Secondly, the change, again, will have to emanate from the blindspot. The MC will and should resist stepping out of what they know, even if what they know totally sucks. And YES, even when they desire change. The more the MC kicks and screams and makes excuses? The better *evil laugh*

Thirdly, the story problem should cause maximum discomfort for maximum growth. Stories are, fundamentally, about PROBLEMS that DEMAND A SOLUTION. While description, setting, and fancy wordsmithery (yes, it’s a ‘word’) are great, they are not a story.

Stuff Happened…Then More Stuff Happened

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Too many ‘new’ writers fail to appreciate how complicated writing a story actually is. We are creating people, worlds, relationships, situations that have never existed before and never will again all using combinations of 26 letters. More like 23 letters since Q, X, and Z are all but useless most of the time.

Suffice to say that writing great stories is actually extremely difficult, despite what the folks around us like to say. How many people told you they’d write a novel too, but they’d never had enough time.

2020. Mandatory lockdowns. *taps foot* SO! Where are all those novels ‘just as good as J.K. Rowling’s’?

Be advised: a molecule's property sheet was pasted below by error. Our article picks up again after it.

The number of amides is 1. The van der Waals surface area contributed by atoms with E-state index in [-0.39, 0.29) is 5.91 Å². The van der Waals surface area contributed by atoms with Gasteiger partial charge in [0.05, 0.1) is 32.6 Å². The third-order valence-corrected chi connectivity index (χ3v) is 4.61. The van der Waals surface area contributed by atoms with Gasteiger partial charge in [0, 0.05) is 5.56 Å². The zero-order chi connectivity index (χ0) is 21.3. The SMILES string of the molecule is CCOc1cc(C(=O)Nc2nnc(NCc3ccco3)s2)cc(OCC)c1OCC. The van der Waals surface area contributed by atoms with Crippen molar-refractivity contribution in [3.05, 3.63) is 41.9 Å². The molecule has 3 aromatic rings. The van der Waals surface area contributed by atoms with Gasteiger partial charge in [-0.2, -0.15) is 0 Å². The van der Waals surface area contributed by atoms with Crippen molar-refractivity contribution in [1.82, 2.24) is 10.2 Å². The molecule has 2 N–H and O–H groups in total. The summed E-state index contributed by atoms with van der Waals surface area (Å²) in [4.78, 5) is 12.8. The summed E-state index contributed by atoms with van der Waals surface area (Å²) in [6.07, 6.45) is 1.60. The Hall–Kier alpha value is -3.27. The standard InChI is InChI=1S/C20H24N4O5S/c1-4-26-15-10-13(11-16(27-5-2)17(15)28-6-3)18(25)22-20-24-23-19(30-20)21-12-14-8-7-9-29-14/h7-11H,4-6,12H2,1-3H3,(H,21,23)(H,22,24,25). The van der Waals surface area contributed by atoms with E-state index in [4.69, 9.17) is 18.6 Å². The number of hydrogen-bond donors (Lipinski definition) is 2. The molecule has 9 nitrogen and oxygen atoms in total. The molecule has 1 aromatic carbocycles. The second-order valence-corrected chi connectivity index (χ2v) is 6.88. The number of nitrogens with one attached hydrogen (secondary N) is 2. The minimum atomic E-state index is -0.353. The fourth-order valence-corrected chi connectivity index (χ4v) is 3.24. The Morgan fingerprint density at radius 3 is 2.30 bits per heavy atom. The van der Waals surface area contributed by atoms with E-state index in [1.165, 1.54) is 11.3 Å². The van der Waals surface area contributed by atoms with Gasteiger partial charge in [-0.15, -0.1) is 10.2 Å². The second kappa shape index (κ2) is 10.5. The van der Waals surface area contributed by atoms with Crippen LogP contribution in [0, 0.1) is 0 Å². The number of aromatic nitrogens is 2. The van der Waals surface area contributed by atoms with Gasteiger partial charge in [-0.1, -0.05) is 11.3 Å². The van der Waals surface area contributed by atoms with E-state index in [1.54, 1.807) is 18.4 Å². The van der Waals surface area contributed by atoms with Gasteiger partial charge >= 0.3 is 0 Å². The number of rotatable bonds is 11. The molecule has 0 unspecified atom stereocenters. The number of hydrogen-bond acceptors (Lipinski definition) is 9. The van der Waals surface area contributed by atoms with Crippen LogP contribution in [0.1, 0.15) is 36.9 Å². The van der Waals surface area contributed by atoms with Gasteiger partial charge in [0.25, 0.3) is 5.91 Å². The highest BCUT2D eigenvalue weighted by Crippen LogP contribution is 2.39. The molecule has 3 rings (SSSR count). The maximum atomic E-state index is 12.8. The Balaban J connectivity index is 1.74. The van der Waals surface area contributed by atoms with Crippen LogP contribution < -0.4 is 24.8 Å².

Point made. Moving on…

What writers do is light years from ‘easy,’ and has little to do with time. We don’t find time, we make time, but that’s another gripe blog. As writers, give yourselves permission to be new, to grow and learn and experiment.

Understand the odds of your first novel being a mega-runaway classic are the same as me taking up dancing with venomous snakes while cleaning house (highly unlikely…but feasibly COULD happen, which is why Hubby can’t get life insurance on me 😀 ).

***Do the mambo with your mamba! I’ll stop.

All this aside, most writers miss the point of what story is. It’s more than putting words on the page, more than description. Stories are about bigger, and bigger, then seemingly insurmountable problems until WINNING!

As an editor for over fifteen years, most new manuscripts are simply stuff happening. Characters talking, eating, shopping, more talking, more eating, more shopping. Or if it’s fantasy or science fiction, it’s a world-building dump that reads like Wikipedia with dragons or spaceships.